x[1] = 7:       obstruction at 5
x[1] = 8:       obstruction at 2
x[1] = 9:       obstruction at 23
x[1] = 10:      obstruction at 2
x[1] = 11:      obstruction at 7
x[1] = 12:      obstruction at 2
x[1] = 13:      obstruction at 5
x[1] = 14:      obstruction at 2
x[1] = 15:      obstruction at 5
x[1] = 16:      obstruction at 2
x[1] = 17:      obstruction at 5
x[1] = 18:      obstruction at 2
x[1] = 19:      obstruction at 11
x[1] = 20:      obstruction at 2
x[1] = 21:      obstruction at 7
x[1] = 22:      obstruction at 2
x[1] = 23:      obstruction at 5
x[1] = 24:      obstruction at 2
x[1] = 25:      obstruction at 5
x[1] = 26:      obstruction at 2
x[1] = 27:      obstruction at 5
x[1] = 28:      obstruction at 2
x[1] = 29:      obstruction at 13
x[1] = 30:      obstruction at 2
x[1] = 31:      obstruction at 7
x[1] = 32:      obstruction at 2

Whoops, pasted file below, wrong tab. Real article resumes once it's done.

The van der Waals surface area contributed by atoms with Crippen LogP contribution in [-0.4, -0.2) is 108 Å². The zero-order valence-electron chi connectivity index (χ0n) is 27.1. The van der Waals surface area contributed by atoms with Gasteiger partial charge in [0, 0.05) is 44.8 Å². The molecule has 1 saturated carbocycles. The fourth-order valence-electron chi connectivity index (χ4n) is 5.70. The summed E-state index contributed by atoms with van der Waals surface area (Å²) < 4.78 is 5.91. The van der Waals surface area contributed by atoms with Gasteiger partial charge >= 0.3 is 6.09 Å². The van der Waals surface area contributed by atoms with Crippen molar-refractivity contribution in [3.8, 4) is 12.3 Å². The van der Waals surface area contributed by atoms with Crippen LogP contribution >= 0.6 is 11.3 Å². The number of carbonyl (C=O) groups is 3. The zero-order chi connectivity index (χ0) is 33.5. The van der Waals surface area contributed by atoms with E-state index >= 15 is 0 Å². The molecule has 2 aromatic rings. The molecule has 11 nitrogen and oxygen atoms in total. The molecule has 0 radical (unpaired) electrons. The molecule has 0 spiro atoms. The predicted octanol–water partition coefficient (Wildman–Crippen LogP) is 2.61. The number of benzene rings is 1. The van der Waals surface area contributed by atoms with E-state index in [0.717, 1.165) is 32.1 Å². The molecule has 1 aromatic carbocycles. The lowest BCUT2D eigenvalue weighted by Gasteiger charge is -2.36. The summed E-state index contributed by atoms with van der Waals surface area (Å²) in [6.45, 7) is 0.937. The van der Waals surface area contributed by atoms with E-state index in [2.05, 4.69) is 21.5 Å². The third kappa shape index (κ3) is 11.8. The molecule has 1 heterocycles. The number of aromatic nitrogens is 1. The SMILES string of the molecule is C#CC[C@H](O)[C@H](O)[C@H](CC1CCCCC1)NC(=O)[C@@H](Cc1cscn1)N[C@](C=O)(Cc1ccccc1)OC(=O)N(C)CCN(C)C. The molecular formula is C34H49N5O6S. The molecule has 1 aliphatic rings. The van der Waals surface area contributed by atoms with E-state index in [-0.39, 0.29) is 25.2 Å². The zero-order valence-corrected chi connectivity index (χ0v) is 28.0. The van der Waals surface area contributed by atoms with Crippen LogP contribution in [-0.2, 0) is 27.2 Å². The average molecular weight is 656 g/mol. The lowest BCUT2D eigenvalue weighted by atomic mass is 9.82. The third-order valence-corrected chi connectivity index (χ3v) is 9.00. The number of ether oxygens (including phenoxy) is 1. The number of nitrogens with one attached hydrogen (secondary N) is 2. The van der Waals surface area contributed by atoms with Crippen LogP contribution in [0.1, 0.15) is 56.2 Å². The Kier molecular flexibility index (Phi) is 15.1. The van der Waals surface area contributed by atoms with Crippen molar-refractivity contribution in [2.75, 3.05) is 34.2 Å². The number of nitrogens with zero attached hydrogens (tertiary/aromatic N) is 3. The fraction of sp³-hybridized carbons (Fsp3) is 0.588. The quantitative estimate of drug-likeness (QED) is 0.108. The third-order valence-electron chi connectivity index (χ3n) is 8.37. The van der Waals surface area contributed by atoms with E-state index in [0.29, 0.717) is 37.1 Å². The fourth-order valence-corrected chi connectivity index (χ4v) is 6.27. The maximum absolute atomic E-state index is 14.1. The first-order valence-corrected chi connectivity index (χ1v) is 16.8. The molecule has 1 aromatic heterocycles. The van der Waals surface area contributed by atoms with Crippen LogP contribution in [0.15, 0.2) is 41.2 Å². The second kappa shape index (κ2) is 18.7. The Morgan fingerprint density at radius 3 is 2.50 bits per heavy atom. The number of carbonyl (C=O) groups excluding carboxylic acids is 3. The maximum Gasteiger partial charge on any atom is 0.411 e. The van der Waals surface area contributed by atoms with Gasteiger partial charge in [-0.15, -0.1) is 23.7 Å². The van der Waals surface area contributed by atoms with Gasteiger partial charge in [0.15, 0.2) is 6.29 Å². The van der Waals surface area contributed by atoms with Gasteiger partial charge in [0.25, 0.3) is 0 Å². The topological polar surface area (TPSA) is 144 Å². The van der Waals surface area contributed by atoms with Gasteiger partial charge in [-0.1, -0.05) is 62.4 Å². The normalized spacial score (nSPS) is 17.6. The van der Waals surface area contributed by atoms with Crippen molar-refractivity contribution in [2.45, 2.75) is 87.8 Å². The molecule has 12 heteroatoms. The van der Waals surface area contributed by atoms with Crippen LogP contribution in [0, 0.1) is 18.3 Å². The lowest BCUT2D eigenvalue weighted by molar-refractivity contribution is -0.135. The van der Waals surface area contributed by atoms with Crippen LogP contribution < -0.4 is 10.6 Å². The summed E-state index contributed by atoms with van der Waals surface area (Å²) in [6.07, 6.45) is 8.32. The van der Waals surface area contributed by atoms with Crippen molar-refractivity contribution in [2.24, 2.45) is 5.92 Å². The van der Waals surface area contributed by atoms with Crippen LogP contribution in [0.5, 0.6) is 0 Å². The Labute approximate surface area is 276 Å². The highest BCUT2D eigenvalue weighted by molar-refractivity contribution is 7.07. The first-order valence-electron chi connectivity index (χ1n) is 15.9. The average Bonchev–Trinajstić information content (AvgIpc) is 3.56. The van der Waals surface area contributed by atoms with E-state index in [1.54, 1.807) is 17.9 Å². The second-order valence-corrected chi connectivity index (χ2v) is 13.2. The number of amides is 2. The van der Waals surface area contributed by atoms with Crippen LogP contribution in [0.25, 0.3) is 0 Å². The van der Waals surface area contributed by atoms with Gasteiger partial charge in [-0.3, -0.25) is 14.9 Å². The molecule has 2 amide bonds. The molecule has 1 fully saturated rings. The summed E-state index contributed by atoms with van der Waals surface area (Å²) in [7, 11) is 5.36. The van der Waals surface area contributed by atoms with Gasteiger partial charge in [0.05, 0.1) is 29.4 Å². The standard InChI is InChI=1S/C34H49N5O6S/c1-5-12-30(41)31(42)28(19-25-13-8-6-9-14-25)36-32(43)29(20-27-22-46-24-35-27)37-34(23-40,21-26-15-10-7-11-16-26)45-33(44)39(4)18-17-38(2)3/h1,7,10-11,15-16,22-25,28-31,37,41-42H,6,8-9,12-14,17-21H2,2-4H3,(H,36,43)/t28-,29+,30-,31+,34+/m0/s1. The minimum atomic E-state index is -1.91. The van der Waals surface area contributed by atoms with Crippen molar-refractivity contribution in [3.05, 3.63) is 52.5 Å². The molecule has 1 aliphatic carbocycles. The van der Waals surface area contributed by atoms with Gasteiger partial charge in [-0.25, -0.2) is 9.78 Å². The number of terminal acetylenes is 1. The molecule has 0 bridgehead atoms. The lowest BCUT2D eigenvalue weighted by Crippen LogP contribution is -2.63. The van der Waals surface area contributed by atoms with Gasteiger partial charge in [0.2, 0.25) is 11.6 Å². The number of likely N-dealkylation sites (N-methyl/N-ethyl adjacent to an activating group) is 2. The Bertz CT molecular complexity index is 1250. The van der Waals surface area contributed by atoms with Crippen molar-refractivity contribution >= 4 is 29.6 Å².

x[1] = 33:      obstruction at 5
x[1] = 34:      obstruction at 2
x[1] = 35:      obstruction at 5
x[1] = 36:      obstruction at 2
x[1] = 37:      obstruction at 5
x[1] = 38:      obstruction at 2
x[1] = 39:      obstruction at 7
x[1] = 40:      obstruction at 2
x[1] = 41:      obstruction at 11
x[1] = 42:      obstruction at 2
x[1] = 43:      obstruction at 5
x[1] = 44:      obstruction at 2
x[1] = 45:      obstruction at 5
x[1] = 46:      obstruction at 2
x[1] = 47:      obstruction at 5
x[1] = 48:      obstruction at 2
x[1] = 49:      obstruction at 7
x[1] = 50:      obstruction at 2
x[1] = 51:      obstruction at 19
x[1] = 52:      obstruction at 2
x[1] = 53:      obstruction at 5
x[1] = 54:      obstruction at 2
x[1] = 55:      obstruction at 5
x[1] = 56:      obstruction at 2
x[1] = 57:      obstruction at 5
x[1] = 58:      obstruction at 2
x[1] = 59:      obstruction at 7
x[1] = 60:      obstruction at 2
x[1] = 61:      obstruction at 11
x[1] = 62:      obstruction at 2
x[1] = 63:      obstruction at 5
x[1] = 64:      obstruction at 2
x[1] = 65:      obstruction at 5
x[1] = 66:      obstruction at 2
x[1] = 67:      obstruction at 5
x[1] = 68:      obstruction at 2
x[1] = 69:      obstruction at 11
x[1] = 70:      obstruction at 2
x[1] = 71:      obstruction at 11
x[1] = 72:      obstruction at 2
x[1] = 73:      obstruction at 5
x[1] = 74:      obstruction at 2